We've been dealing with CWA for four years now, and I am often impressed by their diligence and devotion to ethics and children.
|Date:||February 17th, 2010 09:19 pm (UTC)|| |
I've given up on most journalism. It's twisted, inaccurate, and biased. When I took a journalism class many years ago, I was taught to report facts without bias or my personal viewpoint. It seems every story today is spun to incite against or support a certain ideology. It sickens me. I've taught our children to question everything and look for several different viewpoints before accepting a piece of news. Don't believe anything you hear and only half of what you see.
|Date:||February 17th, 2010 09:37 pm (UTC)|| |
My dad also taught me "not to believe what you read"...but not how to do it.
I used to nod knowingly, compliment myself on my discernment, and be pleased that everything I read happened to be true.
Of course, it wasn't, but I had not learned how to question it.
|Date:||February 18th, 2010 07:33 am (UTC)|| |
Sadly, I'm not certain there is any one source I can point to with authority as unbiased, truthful, and accurate. It takes a great deal of research to ascertain the truth. It seems the majority would rather believe what sounds pleasing to them rather than work at discovering the truth.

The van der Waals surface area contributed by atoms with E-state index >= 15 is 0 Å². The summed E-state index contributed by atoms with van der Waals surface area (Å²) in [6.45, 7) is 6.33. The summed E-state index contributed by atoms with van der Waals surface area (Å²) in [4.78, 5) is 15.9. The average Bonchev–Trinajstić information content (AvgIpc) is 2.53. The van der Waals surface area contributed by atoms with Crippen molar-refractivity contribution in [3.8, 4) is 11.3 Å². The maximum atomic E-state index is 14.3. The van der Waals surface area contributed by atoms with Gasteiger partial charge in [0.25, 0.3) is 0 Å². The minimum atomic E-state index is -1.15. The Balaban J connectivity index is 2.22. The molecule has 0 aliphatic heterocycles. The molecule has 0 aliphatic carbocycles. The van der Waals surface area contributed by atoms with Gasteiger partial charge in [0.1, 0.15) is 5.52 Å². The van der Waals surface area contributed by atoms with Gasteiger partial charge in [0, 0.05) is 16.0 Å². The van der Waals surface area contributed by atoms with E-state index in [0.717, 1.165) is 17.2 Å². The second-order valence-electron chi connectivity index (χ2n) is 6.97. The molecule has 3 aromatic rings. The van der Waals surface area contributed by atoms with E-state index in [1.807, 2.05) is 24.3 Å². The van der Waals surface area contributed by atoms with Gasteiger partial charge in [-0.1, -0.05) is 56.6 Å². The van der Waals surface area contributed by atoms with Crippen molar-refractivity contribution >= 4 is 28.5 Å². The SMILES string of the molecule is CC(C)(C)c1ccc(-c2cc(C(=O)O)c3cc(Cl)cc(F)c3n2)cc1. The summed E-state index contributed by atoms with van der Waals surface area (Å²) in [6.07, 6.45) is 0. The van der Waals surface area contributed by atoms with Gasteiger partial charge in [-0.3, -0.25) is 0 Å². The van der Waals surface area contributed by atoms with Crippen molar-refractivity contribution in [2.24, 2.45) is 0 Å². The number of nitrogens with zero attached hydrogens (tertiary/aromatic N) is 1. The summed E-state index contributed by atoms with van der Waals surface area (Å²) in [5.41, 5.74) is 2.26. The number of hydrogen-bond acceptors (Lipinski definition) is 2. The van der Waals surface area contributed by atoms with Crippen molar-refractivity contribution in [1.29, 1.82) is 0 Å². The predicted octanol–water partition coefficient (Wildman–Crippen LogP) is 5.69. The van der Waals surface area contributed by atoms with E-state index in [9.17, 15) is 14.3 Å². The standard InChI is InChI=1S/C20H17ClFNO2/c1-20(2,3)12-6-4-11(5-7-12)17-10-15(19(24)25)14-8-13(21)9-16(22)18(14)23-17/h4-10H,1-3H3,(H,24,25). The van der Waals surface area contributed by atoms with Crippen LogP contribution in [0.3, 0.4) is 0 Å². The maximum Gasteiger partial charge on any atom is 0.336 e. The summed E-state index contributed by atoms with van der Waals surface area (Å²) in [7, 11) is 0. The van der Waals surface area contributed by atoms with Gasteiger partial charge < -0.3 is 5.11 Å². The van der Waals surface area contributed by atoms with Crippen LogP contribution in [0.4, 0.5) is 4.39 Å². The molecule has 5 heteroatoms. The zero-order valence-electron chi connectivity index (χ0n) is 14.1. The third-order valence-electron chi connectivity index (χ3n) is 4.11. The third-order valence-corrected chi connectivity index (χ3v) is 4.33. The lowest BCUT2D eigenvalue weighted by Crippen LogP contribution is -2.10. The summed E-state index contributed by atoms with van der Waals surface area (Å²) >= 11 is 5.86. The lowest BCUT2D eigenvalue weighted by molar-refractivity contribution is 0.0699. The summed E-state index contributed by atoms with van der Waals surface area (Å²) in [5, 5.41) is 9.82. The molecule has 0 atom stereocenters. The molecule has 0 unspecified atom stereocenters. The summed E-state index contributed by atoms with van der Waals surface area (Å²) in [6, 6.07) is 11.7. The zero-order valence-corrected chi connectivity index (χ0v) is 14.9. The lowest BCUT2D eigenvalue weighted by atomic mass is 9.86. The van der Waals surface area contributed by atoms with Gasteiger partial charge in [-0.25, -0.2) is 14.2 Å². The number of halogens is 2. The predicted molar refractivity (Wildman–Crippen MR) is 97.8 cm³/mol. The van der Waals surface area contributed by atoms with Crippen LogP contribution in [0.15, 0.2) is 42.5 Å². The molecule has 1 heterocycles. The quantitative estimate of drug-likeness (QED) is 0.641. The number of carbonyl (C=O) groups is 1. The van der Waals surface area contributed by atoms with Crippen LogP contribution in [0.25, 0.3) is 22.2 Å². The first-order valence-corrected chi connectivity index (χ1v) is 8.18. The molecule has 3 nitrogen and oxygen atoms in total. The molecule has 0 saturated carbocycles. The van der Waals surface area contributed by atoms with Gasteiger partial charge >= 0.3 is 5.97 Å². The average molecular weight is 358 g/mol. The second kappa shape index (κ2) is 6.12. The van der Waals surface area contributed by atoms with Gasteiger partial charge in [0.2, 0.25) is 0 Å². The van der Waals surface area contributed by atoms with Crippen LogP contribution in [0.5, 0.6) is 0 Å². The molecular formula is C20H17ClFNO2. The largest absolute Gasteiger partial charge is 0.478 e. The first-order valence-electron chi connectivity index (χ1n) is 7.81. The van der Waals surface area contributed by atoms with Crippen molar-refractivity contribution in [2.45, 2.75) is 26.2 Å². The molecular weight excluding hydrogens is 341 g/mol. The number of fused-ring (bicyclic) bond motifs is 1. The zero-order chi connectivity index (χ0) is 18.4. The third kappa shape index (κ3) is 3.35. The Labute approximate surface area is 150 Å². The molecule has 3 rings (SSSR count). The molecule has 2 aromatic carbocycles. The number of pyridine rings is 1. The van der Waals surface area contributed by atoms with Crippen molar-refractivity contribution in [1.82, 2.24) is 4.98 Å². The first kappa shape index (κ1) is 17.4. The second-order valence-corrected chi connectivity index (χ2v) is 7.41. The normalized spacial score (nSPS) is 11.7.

|Date:||February 18th, 2010 01:41 pm (UTC)|| |
I think the key to teaching this is to show two sides of the same story without telling the children which one is "correct" ahead of time.
|Date:||February 17th, 2010 10:15 pm (UTC)|| |
I have my degree in print journalism and was taught the same thing. We even had discussions on whether or not journalists should be SO detached as to not vote in general elections. I guess such noble sentiments don't turn out to be as fun in real life as whipping up some good, old-fashioned scandals.
I heard someone say once to look at how general media cover the areas on which you have a lot of knowledge. If you find bias, spin, inaccuracy, over-simplification and even lies, then ask yourself: on subjects that I DON'T know, why do I so casually trust these same publications?
|Date:||February 17th, 2010 10:33 pm (UTC)|| |
Very nicely put.
This whole thing makes me sad. I used to really admire journalists.